I’m reading this book called Looking For Me by Beth Hoffman. I haven’t finished it yet, but it’s an enjoyable read so far. In the beginning pages, the main character shares some insight about her relationship with her mother and it got me thinking. Hoffman writes:
For most of my life, I had hoped my mother would see me. That one day she’d open her eyes and, as if a rush of sunlight had poured into a darkened room, she’d see who I was, not the shadow of what I wasn’t.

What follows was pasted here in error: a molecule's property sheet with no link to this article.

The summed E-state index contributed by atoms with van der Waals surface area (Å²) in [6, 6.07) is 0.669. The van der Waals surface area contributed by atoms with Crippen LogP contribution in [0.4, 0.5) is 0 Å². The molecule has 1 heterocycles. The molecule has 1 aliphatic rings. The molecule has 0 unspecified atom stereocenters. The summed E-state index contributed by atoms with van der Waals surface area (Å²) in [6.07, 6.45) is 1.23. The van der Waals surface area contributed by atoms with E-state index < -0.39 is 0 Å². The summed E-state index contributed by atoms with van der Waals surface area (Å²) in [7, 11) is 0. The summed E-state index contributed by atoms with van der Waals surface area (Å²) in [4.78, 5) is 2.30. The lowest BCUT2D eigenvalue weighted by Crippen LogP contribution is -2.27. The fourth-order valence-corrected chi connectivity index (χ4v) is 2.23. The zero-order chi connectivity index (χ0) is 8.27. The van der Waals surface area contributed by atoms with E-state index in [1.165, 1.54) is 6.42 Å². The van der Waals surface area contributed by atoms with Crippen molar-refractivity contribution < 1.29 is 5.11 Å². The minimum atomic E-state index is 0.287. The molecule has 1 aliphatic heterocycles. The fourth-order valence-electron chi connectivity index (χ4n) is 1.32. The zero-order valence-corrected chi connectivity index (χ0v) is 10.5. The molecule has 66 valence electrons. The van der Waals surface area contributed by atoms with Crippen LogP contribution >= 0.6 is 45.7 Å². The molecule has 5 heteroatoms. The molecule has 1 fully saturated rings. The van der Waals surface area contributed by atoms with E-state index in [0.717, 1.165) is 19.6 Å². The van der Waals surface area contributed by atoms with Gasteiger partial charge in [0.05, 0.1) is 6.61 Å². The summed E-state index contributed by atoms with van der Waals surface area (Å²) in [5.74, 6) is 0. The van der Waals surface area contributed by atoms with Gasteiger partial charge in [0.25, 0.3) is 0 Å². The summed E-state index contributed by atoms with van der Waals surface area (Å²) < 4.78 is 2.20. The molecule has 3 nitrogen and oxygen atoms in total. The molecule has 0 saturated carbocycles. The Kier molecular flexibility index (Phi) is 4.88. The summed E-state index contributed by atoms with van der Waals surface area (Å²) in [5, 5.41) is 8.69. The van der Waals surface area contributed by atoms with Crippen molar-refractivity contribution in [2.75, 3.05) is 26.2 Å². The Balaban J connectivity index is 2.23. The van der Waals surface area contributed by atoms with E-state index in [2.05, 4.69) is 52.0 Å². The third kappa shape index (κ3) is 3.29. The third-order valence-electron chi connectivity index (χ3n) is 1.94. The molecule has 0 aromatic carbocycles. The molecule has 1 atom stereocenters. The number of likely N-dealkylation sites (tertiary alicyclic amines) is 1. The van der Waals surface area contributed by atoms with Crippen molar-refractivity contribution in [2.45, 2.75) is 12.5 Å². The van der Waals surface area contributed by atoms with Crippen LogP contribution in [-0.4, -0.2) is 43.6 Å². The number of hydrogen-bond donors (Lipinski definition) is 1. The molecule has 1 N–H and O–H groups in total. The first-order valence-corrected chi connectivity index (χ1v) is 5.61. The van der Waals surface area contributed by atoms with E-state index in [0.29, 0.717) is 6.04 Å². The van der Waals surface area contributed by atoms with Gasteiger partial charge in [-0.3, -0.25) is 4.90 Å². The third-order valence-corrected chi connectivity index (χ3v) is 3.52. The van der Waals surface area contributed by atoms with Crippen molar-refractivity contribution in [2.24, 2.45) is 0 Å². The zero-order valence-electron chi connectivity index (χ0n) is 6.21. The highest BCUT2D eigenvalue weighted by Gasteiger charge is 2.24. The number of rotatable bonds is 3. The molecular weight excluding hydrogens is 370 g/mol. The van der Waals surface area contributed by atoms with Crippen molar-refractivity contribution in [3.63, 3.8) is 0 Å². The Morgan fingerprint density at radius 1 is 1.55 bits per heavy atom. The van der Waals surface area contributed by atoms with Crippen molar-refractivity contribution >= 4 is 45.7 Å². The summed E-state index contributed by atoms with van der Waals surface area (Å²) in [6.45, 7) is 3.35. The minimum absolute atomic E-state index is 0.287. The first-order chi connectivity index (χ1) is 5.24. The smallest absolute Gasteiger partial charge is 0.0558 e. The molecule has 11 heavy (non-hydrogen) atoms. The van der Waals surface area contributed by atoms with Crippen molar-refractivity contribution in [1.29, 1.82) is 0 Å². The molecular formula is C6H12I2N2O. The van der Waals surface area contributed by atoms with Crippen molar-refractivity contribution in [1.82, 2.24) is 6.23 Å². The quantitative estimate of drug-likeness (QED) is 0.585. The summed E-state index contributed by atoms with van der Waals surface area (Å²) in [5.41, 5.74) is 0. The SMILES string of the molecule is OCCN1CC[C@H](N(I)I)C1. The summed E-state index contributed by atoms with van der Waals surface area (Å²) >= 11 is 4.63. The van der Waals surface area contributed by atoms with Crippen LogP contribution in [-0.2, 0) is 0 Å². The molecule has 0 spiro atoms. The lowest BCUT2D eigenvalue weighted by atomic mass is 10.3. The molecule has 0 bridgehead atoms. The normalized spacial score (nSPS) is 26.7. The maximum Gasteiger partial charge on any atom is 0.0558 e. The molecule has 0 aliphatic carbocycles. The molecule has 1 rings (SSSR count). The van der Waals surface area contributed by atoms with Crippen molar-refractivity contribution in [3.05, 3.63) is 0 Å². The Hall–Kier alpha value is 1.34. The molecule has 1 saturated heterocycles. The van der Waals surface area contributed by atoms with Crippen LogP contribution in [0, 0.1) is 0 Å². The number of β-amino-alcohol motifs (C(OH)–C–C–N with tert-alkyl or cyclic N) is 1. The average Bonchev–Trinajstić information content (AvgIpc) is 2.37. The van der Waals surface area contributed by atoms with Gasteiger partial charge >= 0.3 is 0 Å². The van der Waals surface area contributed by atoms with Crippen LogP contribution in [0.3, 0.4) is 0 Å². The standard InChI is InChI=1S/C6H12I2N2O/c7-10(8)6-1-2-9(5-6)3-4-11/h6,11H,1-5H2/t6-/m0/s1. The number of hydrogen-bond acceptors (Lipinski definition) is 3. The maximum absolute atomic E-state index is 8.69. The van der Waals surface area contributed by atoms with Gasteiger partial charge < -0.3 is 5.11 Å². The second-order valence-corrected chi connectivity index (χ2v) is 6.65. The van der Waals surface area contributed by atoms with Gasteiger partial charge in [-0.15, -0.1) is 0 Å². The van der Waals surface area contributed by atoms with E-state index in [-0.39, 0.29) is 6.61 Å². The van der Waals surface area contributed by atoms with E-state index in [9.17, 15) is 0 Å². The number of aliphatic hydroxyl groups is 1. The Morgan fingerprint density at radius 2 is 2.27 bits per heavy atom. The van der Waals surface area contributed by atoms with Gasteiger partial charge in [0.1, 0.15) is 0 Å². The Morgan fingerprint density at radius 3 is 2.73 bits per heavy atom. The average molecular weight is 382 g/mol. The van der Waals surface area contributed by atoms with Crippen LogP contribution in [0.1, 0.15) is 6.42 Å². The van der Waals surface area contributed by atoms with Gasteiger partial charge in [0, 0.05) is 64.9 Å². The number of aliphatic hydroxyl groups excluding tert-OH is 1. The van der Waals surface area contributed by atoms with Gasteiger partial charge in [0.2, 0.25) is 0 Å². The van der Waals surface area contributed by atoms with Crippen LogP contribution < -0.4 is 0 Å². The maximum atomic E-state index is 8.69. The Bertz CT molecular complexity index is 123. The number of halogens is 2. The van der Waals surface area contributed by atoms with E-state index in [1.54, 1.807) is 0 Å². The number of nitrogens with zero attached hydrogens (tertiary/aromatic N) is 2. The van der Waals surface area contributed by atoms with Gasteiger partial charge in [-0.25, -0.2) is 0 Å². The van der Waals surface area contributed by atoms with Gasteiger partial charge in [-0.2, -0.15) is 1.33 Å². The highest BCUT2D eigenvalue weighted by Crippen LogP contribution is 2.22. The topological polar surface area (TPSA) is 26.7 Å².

I’m grateful that although my mom and I don’t always agree on things, I feel that she respects who I’ve become. I want to be that mother to Zoey and Zane. I think I’ve written about this before, and I keep coming back to this idea of letting them be who they are, not trying to change who they might develop into. Of course, I want to instill positive values within them, but their likes and dislikes are their own to choose. I have no place to try to mold them into being who I want them to be other than loving, kind, generous, respectful individuals. It saddens me when I see parents who are still trying to change their adult children into their vision of who they want their children to be. They will live their whole life, and will they ever really see their children for who they are and respect the choices they’ve made? The mistakes as well as the successes? Everyone, whether they know it or not, wants to be seen as they truly are. When we are able to really see others as they are, we come to realize there is little that separates us. This reminds me of the word Namaste, which is often either a greeting or closing in yoga, that I’ve heard translated as “I see you, and you see me, and we are one.”